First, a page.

Luckily, 95% of CMOs feel their marketing goals and priorities are aligned with those of their sales team. Just over 90% of CMOs are confident their sales team understands and values what marketing is doing. And 92% of company leaders value sales buy-in too.
In thinking about the relationship between sales and marketing, please indicate the extent to which you agree with the following statements. (5=strongly agree, 4=agree,3=neutral, 2=disagree, 1=strongly disagree)
Fostering Collaboration with Sales
The good news? CMOs and their sales counterparts have begun to find success in bridging the gaps.
With clear communication, proactive processes, and review of campaign objectives, sales and marketing teams have started to foster greater alignment on their path to generating revenue.
How does marketing typically coordinate its goals, priorities, and initiatives with sales? (Select all that apply.)
But that doesn’t mean that their relationship is perfect.
Data and analytics continues to remain a challenge for over 40% of CMOs, further emphasizing the need for clear definitions of roles, responsibilities, processes, and – most importantly – what it means to be a qualified lead.
Though marketing and sales teams are more aligned than they were back in 2018, there are still some reservations.
What are the biggest challenges to coordinating marketing’s goals, priorities, and initiatives with sales? (Select up to three.)
Room for Improvement
What can marketing and sales teams prioritize to improve their relationship? While there are a number of ways to foster closer alignment, one tactic that accomplishes much of what’s listed below at once is to give sales a reason to participate by including them in your planning meetings.
- Give them a role in the process so they can help to define what they’ll be responsible for and when
- Enable them by providing sales materials like suggested messaging, email copy, and phone talking points
- Send them content you’re working on
- Specifically share your marketing reporting with sales so you’re transparent on the good and the bad
Which factors do you most wish to improve to help align sales’ and marketing’s priorities? (Select up to three.)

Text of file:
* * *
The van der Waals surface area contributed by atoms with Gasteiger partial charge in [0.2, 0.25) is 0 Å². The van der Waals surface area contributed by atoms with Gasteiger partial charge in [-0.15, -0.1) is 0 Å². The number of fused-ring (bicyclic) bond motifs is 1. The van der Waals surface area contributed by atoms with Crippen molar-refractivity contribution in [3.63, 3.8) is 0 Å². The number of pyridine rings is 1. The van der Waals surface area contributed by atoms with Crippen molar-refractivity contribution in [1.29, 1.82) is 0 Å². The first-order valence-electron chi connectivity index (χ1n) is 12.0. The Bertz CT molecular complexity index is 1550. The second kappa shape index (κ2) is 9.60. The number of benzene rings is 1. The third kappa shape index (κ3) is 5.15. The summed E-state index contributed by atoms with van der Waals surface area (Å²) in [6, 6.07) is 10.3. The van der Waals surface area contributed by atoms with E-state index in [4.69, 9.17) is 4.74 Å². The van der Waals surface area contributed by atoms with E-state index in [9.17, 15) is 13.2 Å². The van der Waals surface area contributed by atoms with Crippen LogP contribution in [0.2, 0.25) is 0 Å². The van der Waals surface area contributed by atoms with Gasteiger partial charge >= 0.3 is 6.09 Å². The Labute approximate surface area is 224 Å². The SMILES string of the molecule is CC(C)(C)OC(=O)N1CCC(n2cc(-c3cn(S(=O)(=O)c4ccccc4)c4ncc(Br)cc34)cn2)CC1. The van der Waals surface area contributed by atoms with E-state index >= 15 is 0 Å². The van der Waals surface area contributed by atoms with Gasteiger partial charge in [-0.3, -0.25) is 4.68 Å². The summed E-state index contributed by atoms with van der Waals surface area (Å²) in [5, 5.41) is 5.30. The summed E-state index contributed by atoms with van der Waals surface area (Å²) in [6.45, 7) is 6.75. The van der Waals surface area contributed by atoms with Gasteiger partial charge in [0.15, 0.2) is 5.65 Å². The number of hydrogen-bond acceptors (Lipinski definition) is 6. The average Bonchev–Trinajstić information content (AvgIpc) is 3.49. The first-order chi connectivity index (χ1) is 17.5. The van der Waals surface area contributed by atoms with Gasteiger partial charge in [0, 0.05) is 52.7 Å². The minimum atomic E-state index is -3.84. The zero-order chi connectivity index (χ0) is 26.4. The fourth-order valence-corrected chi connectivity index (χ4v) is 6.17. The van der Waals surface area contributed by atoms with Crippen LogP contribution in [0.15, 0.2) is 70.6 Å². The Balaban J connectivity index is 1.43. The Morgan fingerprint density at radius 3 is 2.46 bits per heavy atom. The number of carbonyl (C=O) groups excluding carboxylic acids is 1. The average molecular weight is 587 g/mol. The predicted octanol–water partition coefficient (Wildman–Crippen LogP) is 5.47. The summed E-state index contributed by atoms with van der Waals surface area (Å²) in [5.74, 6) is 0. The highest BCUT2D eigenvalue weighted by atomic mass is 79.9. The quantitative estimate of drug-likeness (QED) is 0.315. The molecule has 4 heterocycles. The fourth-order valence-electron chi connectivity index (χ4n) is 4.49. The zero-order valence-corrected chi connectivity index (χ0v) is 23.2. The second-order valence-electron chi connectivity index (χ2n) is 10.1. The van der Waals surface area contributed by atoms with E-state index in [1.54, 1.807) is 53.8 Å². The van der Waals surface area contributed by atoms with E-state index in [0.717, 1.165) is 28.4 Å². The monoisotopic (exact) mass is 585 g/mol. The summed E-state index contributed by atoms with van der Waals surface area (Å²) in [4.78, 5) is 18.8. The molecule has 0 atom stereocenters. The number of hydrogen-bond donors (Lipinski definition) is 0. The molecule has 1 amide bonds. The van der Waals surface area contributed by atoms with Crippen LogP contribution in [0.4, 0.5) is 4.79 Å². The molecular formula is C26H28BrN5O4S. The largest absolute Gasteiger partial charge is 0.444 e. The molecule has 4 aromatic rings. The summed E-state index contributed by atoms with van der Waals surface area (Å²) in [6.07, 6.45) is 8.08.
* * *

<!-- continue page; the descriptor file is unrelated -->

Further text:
At the end of the day, both marketing and sales teams want high-quality leads that become opportunities. When marketing and sales work together, figuring out the best formula to find these leads becomes that much easier.
Key Takeaways to Gain Stakeholder Buy-In
- Communicate openly and transparently with your stakeholders about, specifically, what they want to accomplish. Understand their goals and desired outcomes, and work backwards to determine what you’re able to do to achieve those goals.
- Schedule regularly-recurring meetings with your stakeholders where you provide an open environment to discuss current initiatives, potential roadblocks, and new opportunities.
- Identify the roles, responsibilities, and action items for every relevant participant, including sales.
- Agree on your set of success metrics and who’s responsible for what metric at each stage of the sales process.
Tenet 2: Data
Marketers are no longer just responsible for what happens at the top of the funnel. In order to truly move the needle, CMOs need to know what metrics they need to measure, how they plan on tracking those metrics, and what’s needed most to move the needle on company goals.
CMOs Are Confident in Their Data
But not overly confident… 20% of CMOs say they cannot confidently and accurately tie marketing’s results to company revenue. And, as mentioned previously, 51% of CMOs wish to improve on their data and analytics capabilities.
In thinking about how you measure and report on marketing’s results, please indicate the extent to which you agree with the following statements. (5=strongly agree, 4=agree,3=neutral, 2=disagree, 1=strongly disagree)
Reporting on Everything Isn’t Viable
While it’s clear that siloing marketing’s function to the top of the funnel isn’t valuable, it’s also not viable for marketing to report on everything that’s going on throughout their campaigns – especially to a C-suite audience.
93% of CMOs share pipeline metrics like marketing-generated pipeline and pipeline velocity with their CEOs or Board. Similarly, revenue data like marketing-influenced revenue, customer acquisition cost, and customer lifetime value are high on CMOs’ reporting list as well with just over 90% of respondents finding this information valuable to present.
Channel performance, funnel data like lead sources and conversion rates, and contextual benchmarking still make an appearance in CMOs’ presentations to their leadership teams. However, these factors do little to convey marketing’s business value.
Why? Because these days it’s simply not enough for marketing teams to focus solely on metrics that fuel the top of the funnel. As marketing and sales teams work closely together, they should be reporting on and actively driving the metrics that impact pipeline and, ultimately, the bottom line.